Technology is the future.
How do we know?
Well, let’s take a look at businesses for a moment. In the business world, it is estimated that, by the year 2020, customers will manage 85% of their relationships without ever even speaking to a human.
Technology isn’t just infiltrating the business world, however.
We live in an age where any random person you stop on the street will tell you that they have their own fashion blogand also run a social media marketing firm based on their skills on Twitter, Instagram, Facebook, Snapchat, Tumblr, …
You’ve made it! Your first teaching assignment. The beginning of your rookie year is full of excitement and promise. It’s also full of surprises.
The stack of papers to be graded suddenly towers on your desktop and threatens to crush you alive. Administrators are calling you to meeting after endless meeting. You can’t use your planning hour to plan. Instead, your time’s consumed preparing materials, calling parents and completing an endless stream of paperwork. The pressure’s piling fast.
You can get through it. Here’s five tips to help you manage your rookie year stress.
Your students live in a fully connected world. Most of the kids in your classroom are already Internet-savvy, and eventhe youngest have access to mobile devices at home. As teachers , teaching students how to apply technological skills in a classroom setting will support academic success and prepare them for a market dominated by careers that rely heavily on technology.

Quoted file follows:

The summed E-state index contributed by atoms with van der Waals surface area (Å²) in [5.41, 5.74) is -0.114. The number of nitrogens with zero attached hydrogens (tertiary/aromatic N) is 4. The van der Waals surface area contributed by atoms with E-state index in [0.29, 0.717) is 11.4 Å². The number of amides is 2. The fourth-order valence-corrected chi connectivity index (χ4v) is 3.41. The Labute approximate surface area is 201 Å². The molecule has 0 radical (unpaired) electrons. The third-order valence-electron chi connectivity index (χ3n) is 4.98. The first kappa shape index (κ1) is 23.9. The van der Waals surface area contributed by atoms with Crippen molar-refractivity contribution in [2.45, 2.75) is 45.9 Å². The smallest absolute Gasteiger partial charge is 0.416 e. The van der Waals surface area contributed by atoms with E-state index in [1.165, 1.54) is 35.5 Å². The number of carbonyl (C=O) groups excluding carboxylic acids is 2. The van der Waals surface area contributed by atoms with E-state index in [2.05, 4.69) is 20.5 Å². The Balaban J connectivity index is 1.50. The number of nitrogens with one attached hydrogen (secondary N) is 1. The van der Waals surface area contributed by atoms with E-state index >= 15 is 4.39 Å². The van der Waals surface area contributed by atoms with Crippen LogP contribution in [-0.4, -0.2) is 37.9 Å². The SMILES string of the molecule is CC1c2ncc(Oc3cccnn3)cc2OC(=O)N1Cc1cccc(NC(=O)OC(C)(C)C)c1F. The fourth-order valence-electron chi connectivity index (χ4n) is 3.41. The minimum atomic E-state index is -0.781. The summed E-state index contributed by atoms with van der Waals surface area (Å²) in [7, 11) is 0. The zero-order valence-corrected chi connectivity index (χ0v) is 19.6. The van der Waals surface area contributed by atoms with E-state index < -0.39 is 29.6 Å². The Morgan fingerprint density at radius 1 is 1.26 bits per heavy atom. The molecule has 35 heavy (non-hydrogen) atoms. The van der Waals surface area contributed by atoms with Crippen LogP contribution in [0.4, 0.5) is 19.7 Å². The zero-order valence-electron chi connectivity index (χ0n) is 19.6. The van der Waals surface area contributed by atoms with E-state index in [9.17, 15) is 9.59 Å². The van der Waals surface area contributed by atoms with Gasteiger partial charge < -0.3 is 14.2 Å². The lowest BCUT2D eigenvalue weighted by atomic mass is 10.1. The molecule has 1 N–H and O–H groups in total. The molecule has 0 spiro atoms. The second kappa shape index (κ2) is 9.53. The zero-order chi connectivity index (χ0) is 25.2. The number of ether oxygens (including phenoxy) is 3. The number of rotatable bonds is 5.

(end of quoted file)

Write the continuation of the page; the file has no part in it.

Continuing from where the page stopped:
Anxiety can look like a kid who refuses to listen or someone who needs a little push to speak up. Once you recognize the signs of this mental health challenge, you can make sure your students get the support they need. If only you could spend your day teaching—just that, not all the other parts that come with the job. Paperwork, meetings, lunchtime supervision. The list keeps growing longer. Classroom teachers are the first line of defense for noticing when kids need outside intervention.
Anxiety is the most common mental health complaint for young people. The Child Mind Institute estimates 31.9% of those age 13 to 18 suffer from anxiety, with almost 8% experiencing significant…
The U.S. arose as a global leader due to its innovation in science and technology, and to maintain its competitive position in the world, this country is depending on the future innovations of upcoming scientists, engineers, and mathematicians. These innovators study in STEM: an acronym for Science, Technology, Engineering and Math disciplines in academics.
But unfortunately, the number of students in STEM majors are decreasing. Compounding that issue, the number of teachers who are competent in these STEM subjects are also lacking. The good news is, for qualified job candidates, this shortage of viable candidates to makes STEM indu…
When it comes to the conversation of children and video games, we always tend to find negative backlash towards the idea of kids playing video games. Research has been conducted for years when it comes analyzing the negative effects of video games; some studies claiming that gaming can lead to depression and aggression in children. Yet, we rarely hear the good side of this argument to balance out society’s perception of video games.
The truth is, video games can play a major role in the learning cycle of a child’s life, and can bolster a wide array of cognitive skills in students. Since gaming has successfully played a major role on how children gather new information